Forty-four people in the Manchester, New Hampshire area have reportedly overdosed since August 11 after using a synthetic drug called “Smacked” that is supposed to imitate marijuana. In response, the state’s governor Maggie Hassan has declared a state of emergency. While none of the overdoses have been been fatal so far, three convenience stores selling the product have had their business licenses revoked as a result of the overdose emergency.
Smacked, sold as potpourri in packets, is made from herbs that have been sprayed with “chemically engineered substances” that supposedly mimic THC (tetrahydrocannabinol—the active ingredient in weed), NBC reported. The state of emergency gives state health officials the authority to open investigations of any vendors selling Smacked, and quarantine the product.
The decision to make the emergency declaration may have been influenced by the Southern California teen who died last week after reportedly taking just one hit of the synthetic pot product K2.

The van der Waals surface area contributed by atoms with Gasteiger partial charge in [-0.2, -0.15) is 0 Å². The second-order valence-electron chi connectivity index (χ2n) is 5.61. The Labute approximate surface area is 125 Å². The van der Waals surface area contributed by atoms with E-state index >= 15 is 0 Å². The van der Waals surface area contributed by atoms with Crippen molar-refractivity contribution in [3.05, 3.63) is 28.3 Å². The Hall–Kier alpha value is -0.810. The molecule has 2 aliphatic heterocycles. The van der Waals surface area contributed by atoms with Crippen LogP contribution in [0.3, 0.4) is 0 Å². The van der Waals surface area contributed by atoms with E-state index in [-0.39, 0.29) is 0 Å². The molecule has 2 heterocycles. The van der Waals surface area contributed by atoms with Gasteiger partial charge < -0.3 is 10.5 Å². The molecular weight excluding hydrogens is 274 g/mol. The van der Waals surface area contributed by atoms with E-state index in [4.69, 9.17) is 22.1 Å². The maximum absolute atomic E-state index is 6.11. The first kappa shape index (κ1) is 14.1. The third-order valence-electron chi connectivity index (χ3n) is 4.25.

Chemically engineered marijuana imitations, often called “spice,” have caused health issues and been linked to deaths several times in the past couple of years. Last December, the Centers for Disease Control and Prevention linked illnesses in more than 200 people to two different chemical pot products. One of those products was also linked to illnesses reported in Georgia last August.
– Read the entire article at AlterNet.